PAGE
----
Using the foregoing discussion of the framers “original expected applications” as a roadmap, we can arrive at some conclusions regarding the original meaning of the Citizenship Clause. First, both supporters and opponents of the Clause apparently agreed that “jurisdiction” meant “sovereign authority” or “sovereign power.” Second, they agreed that some groups (native-born blacks and Chinese immigrants) were clearly entitled to birthright citizenship under the Clause; but they disagreed over whether or not the same was true of Native Americans. This disagreement over the extent of subjection to “sovereign authority” required for a constitutional entitlement to birthright citizenship suggests a third conclusion: that “jurisdiction” in the Clause was a vague term, with a “core” original meaning that clearly encompassed native-born children of transient aliens, and a “penumbra” that may or may not have covered U.S.-born children of Native Americans.
Thus, it would appear that originalism, when done carefully, can indeed ascertain some aspects of a provision’s original meaning, even when the framers disagreed about other aspects of that meaning.
 Steve2, Comment to Let’s Give Up on the Constitution, Alexandria (Jan. 1, 2013, 8:13 AM), http://www.aleksandreia.com/2012/12/31/lets-give-up-on-the-constitution/comment-page-1/#comment-100911.
 Cf. Steve2, Originalism and Textualism, Alexandria (Sep. 2, 2012), http://www.aleksandreia.com/2012/09/02/originalism-and-textualism/ (deeming “original meaning” to be “troublesome” because the Constitution’s “meaning was being debated almost before the ink was dry.”).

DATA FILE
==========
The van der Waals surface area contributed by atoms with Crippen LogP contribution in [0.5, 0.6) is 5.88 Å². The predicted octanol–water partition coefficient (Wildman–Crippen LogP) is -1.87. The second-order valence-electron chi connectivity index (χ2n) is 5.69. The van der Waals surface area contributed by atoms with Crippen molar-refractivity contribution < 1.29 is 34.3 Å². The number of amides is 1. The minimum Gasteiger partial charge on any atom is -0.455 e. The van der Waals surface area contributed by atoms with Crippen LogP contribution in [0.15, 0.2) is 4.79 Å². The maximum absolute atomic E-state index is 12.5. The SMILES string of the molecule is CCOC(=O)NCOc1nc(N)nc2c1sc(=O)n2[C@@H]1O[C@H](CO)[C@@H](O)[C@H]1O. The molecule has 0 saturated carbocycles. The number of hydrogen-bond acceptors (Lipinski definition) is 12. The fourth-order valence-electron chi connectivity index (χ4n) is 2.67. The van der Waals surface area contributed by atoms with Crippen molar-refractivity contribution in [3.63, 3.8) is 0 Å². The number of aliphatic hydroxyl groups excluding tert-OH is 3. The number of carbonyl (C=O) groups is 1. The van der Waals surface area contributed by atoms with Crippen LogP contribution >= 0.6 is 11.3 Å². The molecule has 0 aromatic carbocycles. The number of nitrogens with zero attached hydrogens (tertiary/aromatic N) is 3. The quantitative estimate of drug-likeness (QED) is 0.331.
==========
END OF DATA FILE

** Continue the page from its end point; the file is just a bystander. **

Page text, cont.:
Parts of this post are drawn from Matthew Ing, Birthright Citizenship, Illegal Aliens, and the Original Meaning of the Citizenship Clause, 45 Akron L. Rev. 719 (2012).
 U.S. Const. amend. XIV, § 1, cl. 1 (emphasis added).
 Cong. Globe, 39th Cong., 1st Sess. 2895 (1866) (statement of Sen. Howard).
 Id. at 2893 (statement of Trumbull)
 Id. at 2894 (statement of Trumbull). See also id. at 2893 (statement of Trumbull) (rhetorically inquiring, “Can you sue a Navajoe Indian in court?”); id. (“Does the Government of the United States pretend to take jurisdiction of murders and robberies and other crimes committed by one Indian upon another? Are they subject to our jurisdiction in any just sense? They are not subject to our jurisdiction.”); id. at 2895 (statement of Howard) (noting that “an Indian belonging to a tribe, although born within the limits of a State,” was not “subject to this full and complete jurisdiction,” because such an Indian “is subject for crimes committed against the laws or usages of the tribe to the tribe itself,” such that federal courts could not “punish an Indian who is connected with a tribe for a crime committed by him upon another member of the same tribe.”).
 Id. at 2892 (statement of Sen. Doolittle).
 Id. at 2890 (statement of Sen. Doolittle) (proposing the addition of “excluding Indians not taxed”); id. at 2897 (voting down this amended by 10-30).
 See id. at 2891 (statement of Sen. Conness) (“The habits of [Chinese immigrants], and their religion, appear to demand that they all return to their own country . . . . Those persons return invariably, while others take their places . . . .”).
 Id. at 2891 (statement of Sen. Cowan).
 Id. at 2891 (statement of Sen. Conness).
 Id. at 2891-92 (noting that “this portion of our population, namely, the children of Monglian parentage, born in California, is very small indeed, and never promises to be large,” because of their transience, and because “they do not bring their females to our country but in vary limited numbers . . . .”).
 See Bryan H. Wildenthal, Nationalizing the Bill of Rights: Revisiting the Original Understanding of the Fourteenth Amendment in 1866-67, 68 Ohio St. L.J. 1509, 1588 (2007). (“Lack of dispute, in a deliberative body, in the face of a view clearly and repeatedly articulated within that very same body on a plainly important matter, is inherently confirmatory of such a view.”).